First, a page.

Emma looked down the corridor and saw Charlie Bone standing outside
the history room. He had just said that Napoleon was the emperor
of Russia. Mr. Pope, the history teacher, had screamed at Charlie,
telling him he was an ignoramus, and he didn't want to see him in
his class a minute longer.
"I didn't really hear the question." Charlie's loud whisper
echoed across to Emma. "I was thinking about a dog."
Emma glanced up and down the corridor. There was no one around.
"What dog?" she whispered.
In as quiet a voice as he could manage, Charlie told Emma about
Benjamin and Runner Bean. "Why were you sent out?" he
"I was just late," said Emma. She recounted her conversation
with Mr. Boldova.
Charlie's eyes gleamed with interest. Yet another mention of someone
dangerous on the move. Was it possible that they were one in the
same? "So you think Ollie Sparks is in the attics?" He
paused and looked thoughtfully at the ceiling. "Let's go and
look, shall we?"
Emma was horrified. "What, now?"
"I can't think of a better time," said Charlie. "We've
got half an hour before the end of the lesson. Everyone else is
in class, so who's going to see us? I'm bored stiff hanging around
Before Emma could think of an excuse, Charlie had sprinted off toward
a staircase at the end of the corridor. Emma wished she hadn't told
Charlie about the attic. He was inclined to rush into things without
thinking them through. But she felt she had no choice but to follow.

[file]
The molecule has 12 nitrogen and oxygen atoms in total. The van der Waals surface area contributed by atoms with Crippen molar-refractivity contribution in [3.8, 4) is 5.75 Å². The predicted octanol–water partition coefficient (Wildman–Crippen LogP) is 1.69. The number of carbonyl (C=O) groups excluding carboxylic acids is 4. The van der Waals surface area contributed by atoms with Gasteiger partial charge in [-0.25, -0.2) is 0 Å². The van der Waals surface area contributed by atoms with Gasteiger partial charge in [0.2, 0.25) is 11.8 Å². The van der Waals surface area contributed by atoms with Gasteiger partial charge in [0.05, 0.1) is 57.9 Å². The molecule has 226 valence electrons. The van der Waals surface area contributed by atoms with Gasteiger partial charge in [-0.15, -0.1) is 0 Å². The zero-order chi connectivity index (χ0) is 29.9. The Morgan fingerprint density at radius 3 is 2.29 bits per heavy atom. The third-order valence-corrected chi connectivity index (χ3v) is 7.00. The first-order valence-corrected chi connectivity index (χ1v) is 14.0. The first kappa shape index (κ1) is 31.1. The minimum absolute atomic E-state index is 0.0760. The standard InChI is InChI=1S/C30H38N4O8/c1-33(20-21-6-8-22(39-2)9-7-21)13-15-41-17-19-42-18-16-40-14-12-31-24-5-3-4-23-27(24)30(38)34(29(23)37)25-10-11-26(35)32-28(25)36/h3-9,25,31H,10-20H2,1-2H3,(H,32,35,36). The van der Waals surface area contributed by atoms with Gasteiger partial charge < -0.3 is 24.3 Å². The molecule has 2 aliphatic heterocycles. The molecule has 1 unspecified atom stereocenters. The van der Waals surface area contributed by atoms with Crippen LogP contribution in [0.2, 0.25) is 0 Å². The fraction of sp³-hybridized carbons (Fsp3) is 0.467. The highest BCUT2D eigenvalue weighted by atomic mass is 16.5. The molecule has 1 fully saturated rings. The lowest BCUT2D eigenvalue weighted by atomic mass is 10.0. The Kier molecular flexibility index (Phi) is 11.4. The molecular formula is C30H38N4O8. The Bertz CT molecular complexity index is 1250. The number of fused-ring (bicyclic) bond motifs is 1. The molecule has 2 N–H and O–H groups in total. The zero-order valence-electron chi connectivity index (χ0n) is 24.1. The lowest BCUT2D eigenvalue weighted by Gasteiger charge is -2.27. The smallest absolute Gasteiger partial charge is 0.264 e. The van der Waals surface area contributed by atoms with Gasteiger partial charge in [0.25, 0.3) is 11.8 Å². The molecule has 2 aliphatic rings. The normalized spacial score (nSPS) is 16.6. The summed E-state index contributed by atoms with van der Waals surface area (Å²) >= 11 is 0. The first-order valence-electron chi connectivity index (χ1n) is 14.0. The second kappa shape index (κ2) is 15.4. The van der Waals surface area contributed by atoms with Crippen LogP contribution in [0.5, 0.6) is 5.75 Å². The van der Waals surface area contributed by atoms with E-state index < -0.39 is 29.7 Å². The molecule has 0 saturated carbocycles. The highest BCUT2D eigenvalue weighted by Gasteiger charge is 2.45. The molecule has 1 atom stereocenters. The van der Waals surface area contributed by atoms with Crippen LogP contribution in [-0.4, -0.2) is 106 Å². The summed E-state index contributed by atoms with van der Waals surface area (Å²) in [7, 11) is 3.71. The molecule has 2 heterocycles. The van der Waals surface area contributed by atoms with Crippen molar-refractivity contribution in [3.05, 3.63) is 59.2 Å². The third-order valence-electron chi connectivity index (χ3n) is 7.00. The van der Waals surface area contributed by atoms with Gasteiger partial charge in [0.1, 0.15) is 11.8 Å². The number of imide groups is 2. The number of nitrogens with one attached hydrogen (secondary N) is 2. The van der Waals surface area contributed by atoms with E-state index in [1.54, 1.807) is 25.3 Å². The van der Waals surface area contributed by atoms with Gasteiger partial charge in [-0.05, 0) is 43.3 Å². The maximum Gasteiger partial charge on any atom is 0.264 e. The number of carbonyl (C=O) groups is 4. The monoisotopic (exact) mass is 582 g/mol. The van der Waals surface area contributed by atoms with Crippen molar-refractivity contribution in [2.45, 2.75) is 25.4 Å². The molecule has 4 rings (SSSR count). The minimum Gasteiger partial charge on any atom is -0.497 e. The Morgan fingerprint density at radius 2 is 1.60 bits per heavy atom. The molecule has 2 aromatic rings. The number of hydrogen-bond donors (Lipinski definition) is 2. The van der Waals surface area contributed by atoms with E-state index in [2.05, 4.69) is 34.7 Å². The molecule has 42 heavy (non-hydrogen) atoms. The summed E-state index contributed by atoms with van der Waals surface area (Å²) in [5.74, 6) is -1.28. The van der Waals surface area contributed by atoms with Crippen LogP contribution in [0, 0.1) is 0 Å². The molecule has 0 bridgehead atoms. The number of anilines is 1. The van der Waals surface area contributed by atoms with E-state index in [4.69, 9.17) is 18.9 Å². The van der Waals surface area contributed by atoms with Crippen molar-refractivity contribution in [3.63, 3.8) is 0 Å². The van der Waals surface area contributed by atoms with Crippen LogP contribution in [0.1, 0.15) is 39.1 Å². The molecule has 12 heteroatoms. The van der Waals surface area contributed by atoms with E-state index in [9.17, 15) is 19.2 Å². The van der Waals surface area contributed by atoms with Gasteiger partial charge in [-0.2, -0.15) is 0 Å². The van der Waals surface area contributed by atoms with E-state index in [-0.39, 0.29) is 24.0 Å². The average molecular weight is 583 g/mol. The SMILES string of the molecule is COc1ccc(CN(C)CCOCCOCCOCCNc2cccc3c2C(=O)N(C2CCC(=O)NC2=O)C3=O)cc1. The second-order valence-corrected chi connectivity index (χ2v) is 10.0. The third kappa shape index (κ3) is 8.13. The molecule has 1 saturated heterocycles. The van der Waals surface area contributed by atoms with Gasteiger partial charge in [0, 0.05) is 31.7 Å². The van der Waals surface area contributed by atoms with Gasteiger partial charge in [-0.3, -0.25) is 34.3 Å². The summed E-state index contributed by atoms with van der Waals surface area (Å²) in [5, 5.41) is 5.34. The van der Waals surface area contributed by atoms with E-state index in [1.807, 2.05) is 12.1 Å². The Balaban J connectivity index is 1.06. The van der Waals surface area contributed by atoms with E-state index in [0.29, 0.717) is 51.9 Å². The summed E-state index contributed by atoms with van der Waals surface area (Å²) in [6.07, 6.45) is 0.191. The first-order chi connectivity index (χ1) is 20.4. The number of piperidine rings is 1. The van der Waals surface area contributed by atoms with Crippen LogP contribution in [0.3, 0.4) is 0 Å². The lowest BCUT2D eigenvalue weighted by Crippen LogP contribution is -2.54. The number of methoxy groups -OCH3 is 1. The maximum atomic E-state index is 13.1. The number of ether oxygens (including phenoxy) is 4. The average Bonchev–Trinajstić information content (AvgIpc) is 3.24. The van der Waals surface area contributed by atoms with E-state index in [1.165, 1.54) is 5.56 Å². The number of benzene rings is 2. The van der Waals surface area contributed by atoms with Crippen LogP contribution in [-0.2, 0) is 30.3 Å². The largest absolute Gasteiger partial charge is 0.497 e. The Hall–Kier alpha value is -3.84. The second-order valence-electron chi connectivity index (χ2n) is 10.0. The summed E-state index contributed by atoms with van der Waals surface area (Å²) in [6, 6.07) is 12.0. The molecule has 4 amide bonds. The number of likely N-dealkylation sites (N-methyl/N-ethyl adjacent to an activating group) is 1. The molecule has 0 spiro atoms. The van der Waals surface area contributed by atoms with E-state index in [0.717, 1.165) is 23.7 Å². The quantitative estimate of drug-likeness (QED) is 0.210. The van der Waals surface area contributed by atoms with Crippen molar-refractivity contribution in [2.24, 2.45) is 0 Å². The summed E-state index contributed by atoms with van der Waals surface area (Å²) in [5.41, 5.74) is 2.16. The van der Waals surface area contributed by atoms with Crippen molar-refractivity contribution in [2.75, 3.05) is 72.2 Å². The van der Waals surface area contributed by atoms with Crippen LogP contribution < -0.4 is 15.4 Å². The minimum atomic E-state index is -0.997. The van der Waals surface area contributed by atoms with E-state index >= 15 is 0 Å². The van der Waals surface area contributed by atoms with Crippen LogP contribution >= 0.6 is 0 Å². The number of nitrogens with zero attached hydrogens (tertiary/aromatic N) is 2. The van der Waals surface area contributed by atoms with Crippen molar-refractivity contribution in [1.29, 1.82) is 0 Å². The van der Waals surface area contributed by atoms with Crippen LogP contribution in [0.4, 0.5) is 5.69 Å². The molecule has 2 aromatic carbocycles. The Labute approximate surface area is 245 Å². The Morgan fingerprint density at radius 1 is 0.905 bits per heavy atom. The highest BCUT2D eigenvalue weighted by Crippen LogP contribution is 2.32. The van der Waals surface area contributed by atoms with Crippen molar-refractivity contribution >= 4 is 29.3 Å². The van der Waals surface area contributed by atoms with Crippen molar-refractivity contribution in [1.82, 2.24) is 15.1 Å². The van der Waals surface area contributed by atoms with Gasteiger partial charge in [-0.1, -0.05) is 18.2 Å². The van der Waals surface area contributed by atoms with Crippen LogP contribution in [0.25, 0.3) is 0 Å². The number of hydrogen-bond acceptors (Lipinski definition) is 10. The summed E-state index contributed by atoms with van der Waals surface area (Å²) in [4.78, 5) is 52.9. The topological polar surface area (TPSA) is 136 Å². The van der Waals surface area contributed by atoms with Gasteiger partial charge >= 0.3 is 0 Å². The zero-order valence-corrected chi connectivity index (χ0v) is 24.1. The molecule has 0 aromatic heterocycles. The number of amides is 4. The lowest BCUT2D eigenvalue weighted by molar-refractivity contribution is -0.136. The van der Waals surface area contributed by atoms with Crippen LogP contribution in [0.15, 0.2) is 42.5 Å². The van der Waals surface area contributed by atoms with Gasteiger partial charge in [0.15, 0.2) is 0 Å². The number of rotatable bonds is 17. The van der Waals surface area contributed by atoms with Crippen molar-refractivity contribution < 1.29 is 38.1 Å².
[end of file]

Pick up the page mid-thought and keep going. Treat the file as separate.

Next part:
They crept up one staircase after another. Once they bumped into
Dr. Saltweather, who interrupted his humming to ask where they were
going. "We've been sent to get books from the library,"
said Charlie. And Dr. Saltweather waved them on, although they were
nowhere near the library. But Dr. Saltweather was oblivious to everything
but his precious music.
They ran along dark passages and through empty, creaking rooms and,
as they drew near the west wing of the building, Emma became increasingly
nervous. She had nightmares about the night when her only escape
was to become a bird and fly.
Memory, or instinct, led her to the cell-like room where Manfred
Bloor had once imprisoned her. Light from a tiny window showed dark
walls patched with green slime, a narrow bed covered in filthy blankets,
and black, broken floorboards.
"What an awful place," Charlie murmured.
"Manfred locked me in," said Emma. "But then someone
turned the key on the other side, and the door opened. I rushed
to see who it was but there was no one there. Manfred caught me
and brought me back, but - and this is the strange part - he said
to someone 'Any more trouble and you won't get jam for a week.'
That's why I thought it might be Mr. Boldova's brother, Ollie. Because
he liked jam."
"Perhaps he's been locked in some other gruesome room like
this one." As Charlie turned to the door it suddenly slammed
shut. Charlie lifted the latch and pulled. Nothing happened. The
door appeared to have jammed. "Must have been a draft,"
"There isn't any draft," said Emma.
"But what else could it have been? No one came in. We'd have
"Maybe they were invisible."